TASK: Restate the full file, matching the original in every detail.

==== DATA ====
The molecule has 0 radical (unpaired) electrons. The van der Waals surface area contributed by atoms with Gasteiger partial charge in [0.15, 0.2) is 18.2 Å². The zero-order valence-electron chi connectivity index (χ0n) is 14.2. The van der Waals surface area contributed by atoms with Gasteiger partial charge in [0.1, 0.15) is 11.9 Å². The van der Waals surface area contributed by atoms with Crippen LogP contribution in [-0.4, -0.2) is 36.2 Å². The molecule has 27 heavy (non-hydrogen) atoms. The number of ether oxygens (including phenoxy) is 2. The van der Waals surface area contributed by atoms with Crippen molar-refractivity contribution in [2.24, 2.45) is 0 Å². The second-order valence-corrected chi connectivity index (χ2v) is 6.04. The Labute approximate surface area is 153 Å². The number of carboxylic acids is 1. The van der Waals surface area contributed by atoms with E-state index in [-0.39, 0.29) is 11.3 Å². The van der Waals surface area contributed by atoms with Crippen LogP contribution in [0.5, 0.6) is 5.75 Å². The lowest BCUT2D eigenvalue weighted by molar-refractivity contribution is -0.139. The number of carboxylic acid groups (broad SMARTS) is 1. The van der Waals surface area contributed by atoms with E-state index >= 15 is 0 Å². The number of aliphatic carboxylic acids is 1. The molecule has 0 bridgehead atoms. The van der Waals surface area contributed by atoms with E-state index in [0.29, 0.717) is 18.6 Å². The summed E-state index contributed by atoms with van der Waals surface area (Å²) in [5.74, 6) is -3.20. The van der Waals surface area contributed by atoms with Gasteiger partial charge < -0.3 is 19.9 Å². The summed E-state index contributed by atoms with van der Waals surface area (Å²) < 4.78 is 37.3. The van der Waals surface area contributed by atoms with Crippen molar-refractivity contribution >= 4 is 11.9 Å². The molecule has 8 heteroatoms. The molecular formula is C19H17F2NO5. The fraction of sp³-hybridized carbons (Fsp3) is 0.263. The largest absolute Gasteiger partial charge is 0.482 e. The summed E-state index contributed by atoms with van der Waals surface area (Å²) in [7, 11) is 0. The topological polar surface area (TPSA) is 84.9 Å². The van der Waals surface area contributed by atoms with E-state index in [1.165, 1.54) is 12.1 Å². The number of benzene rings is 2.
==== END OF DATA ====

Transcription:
The molecule has 0 radical (unpaired) electrons. The van der Waals surface area contributed by atoms with Gasteiger partial charge in [0.15, 0.2) is 18.2 Å². The zero-order valence-electron chi connectivity index (χ0n) is 14.2. The van der Waals surface area contributed by atoms with Gasteiger partial charge in [0.1, 0.15) is 11.9 Å². The van der Waals surface area contributed by atoms with Crippen LogP contribution in [-0.4, -0.2) is 36.2 Å². The molecule has 27 heavy (non-hydrogen) atoms. The number of ether oxygens (including phenoxy) is 2. The van der Waals surface area contributed by atoms with Crippen molar-refractivity contribution in [2.24, 2.45) is 0 Å². The second-order valence-corrected chi connectivity index (χ2v) is 6.04. The Labute approximate surface area is 153 Å². The number of carboxylic acids is 1. The van der Waals surface area contributed by atoms with E-state index in [-0.39, 0.29) is 11.3 Å². The van der Waals surface area contributed by atoms with Crippen LogP contribution in [0.5, 0.6) is 5.75 Å². The lowest BCUT2D eigenvalue weighted by molar-refractivity contribution is -0.139. The number of carboxylic acid groups (broad SMARTS) is 1. The van der Waals surface area contributed by atoms with E-state index >= 15 is 0 Å². The number of aliphatic carboxylic acids is 1. The molecule has 0 bridgehead atoms. The van der Waals surface area contributed by atoms with E-state index in [0.29, 0.717) is 18.6 Å². The summed E-state index contributed by atoms with van der Waals surface area (Å²) in [5.74, 6) is -3.20. The van der Waals surface area contributed by atoms with Gasteiger partial charge < -0.3 is 19.9 Å². The summed E-state index contributed by atoms with van der Waals surface area (Å²) < 4.78 is 37.3. The van der Waals surface area contributed by atoms with Crippen molar-refractivity contribution >= 4 is 11.9 Å². The molecule has 8 heteroatoms. The molecular formula is C19H17F2NO5. The fraction of sp³-hybridized carbons (Fsp3) is 0.263. The largest absolute Gasteiger partial charge is 0.482 e. The summed E-state index contributed by atoms with van der Waals surface area (Å²) in [7, 11) is 0. The topological polar surface area (TPSA) is 84.9 Å². The van der Waals surface area contributed by atoms with E-state index in [1.165, 1.54) is 12.1 Å². The number of benzene rings is 2.